Lack of active follow-up of cancer patients in Chennai, India: implications for population-based survival estimates
Rajaraman Swaminathan a, Ranganathan Rama a, Viswanathan Shanta a
In recent decades, incident cancer cases have been systematically and continuously registered all over the world using both active and passive methods. Passive registration methods, which may or may not be facilitated by the law, are those in which incident cancer cases are notified and the data are involuntarily received by the registry from the respective sources. Active cancer registration methods consist of collecting data from other sources voluntarily. Data from 53 registries in 25 developing countries were published in 2002 by the International Agency for Research on Cancer in Lyon, France.1 Cancer was a notifiable disease in 49% of the 53 registries, while data on incident cancers were collected entirely by passive methods in 34%. In less than one-third of the registries practising passive registration, data linkages were based on unique identification numbers.1
In India, cancer is not a notifiable disease. Hence, cancer cases are primarily registered through active methods.2–6 The population-based cancer registry (PBCR) in Chennai, known as the Madras Metropolitan Tumour Registry (MMTR), is based at the Cancer Institute (Women’s India Association) and has been a part of the National Cancer Registry Program of the Indian Council of Medical Research, a government entity, since 1981.
Official cancer mortality data from the vital statistics division is generally integrated into the PBCR. However, in most developing countries, including India, death certificates are often inaccurate, so that all-cause mortality data should be used to supplement cancer mortality statistics.7
Having reliable information on survival from cancer has long been recognized as important for cancer control activities. Monitoring population-based survival rates is useful for patient care and health care planning. Such rates are free from case selection bias and reflect average cancer-related outcomes in a given region. Population-based cancer survival estimates have been increasingly available in developing countries since the early 1990s, but at least one-third of them are based exclusively on passive follow-up.8 The present study aims to measure the bias resulting from absolute survival estimates in the absence of active case follow-up and when different assumptions are made regarding the survival status of cancer patients in developing countries.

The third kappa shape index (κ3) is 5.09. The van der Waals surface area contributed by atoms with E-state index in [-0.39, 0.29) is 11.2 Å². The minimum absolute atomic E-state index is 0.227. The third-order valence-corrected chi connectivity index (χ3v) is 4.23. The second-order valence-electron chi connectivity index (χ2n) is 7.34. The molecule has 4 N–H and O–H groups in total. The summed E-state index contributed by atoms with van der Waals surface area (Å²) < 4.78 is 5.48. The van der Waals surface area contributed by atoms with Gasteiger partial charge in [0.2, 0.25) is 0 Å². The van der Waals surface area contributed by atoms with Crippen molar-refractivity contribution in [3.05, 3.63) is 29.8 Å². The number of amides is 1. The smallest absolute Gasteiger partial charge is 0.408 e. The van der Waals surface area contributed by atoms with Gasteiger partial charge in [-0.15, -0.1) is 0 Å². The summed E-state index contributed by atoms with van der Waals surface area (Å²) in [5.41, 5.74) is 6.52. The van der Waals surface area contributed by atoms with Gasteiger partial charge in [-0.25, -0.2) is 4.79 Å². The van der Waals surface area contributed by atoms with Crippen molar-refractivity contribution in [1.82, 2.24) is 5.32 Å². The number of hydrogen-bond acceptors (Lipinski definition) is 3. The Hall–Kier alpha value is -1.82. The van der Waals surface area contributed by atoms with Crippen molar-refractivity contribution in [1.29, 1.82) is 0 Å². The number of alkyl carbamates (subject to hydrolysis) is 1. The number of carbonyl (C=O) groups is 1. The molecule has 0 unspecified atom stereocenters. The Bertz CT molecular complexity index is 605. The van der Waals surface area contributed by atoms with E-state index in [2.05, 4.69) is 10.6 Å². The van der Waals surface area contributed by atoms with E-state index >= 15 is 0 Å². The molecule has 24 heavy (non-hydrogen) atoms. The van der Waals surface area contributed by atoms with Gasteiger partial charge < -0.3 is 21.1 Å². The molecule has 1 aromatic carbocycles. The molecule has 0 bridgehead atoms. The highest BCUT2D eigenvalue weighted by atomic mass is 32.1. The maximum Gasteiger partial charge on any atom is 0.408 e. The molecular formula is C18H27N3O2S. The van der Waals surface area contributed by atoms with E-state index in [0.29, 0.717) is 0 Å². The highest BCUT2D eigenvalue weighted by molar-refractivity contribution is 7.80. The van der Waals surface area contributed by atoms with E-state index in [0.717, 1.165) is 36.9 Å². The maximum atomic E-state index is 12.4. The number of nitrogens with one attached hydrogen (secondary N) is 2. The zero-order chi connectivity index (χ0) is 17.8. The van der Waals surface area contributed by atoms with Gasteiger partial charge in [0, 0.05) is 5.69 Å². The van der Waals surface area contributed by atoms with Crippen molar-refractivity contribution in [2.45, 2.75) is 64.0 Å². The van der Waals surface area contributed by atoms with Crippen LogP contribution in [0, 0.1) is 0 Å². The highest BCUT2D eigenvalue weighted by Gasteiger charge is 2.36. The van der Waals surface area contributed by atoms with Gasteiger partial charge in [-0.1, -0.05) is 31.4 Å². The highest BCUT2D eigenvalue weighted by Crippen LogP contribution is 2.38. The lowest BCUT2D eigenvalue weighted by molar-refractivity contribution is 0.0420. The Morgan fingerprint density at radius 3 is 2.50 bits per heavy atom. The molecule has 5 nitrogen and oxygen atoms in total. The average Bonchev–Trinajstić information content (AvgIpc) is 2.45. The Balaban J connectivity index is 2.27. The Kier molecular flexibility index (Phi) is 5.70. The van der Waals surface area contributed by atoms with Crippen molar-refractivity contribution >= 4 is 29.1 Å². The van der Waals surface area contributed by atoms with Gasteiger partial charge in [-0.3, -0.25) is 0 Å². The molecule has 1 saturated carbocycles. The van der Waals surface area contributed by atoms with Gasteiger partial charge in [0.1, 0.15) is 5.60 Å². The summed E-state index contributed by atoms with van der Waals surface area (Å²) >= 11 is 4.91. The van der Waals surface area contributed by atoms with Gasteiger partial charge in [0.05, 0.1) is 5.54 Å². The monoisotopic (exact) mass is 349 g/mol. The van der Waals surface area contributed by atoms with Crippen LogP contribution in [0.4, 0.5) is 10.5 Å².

Included in the study were all incident cases of the 10 most common broadly-defined cancers and corresponding subtypes (for cancers of the oral cavity, lymphomas and leukaemias), plus tobacco-related cancers not ranked among the top 10 (such as pancreas and urinary bladder), that were registered in the MMTR in Chennai during 1990–1999 and followed through 31 December 2001.
Data on incident cancer cases in the MMTR were obtained by direct interview of patients by cancer registrars at selected source hospitals at the time of registration and/or by perusal of medical records at those hospitals using a validated, standardized questionnaire common to all registries in India. Interviewers were trained by senior investigators of the registry project at the base institution where the registry is physically located.3 Data on cancer deaths through 1991 and on all-cause mortality since 1992 were extracted from death certificates maintained at the vital statistics division of the Corporation of Chennai.3,7 Incident cancer cases in the MMTR were then matched with cases in the mortality database primarily using each individual’s personal identity details. Cancer cases for which no matches were found in the mortality database were actively followed to determine their survival status. Medical records at source hospitals that imposed restrictions on active follow-up were examined once every 3 years or less in order to track patients’ attendance at clinical follow-up visits. Postal or telephone enquiries among patients or their relatives and friends and other contacts were carried out by cured cancer patients from the locality, volunteer service organizations, and health workers. House visits, which make it possible to interrogate neighbourhood residents, are the most common active follow-up method pursued by patient registries in India to effectively determine the survival status of patients who have migrated (common in urban areas).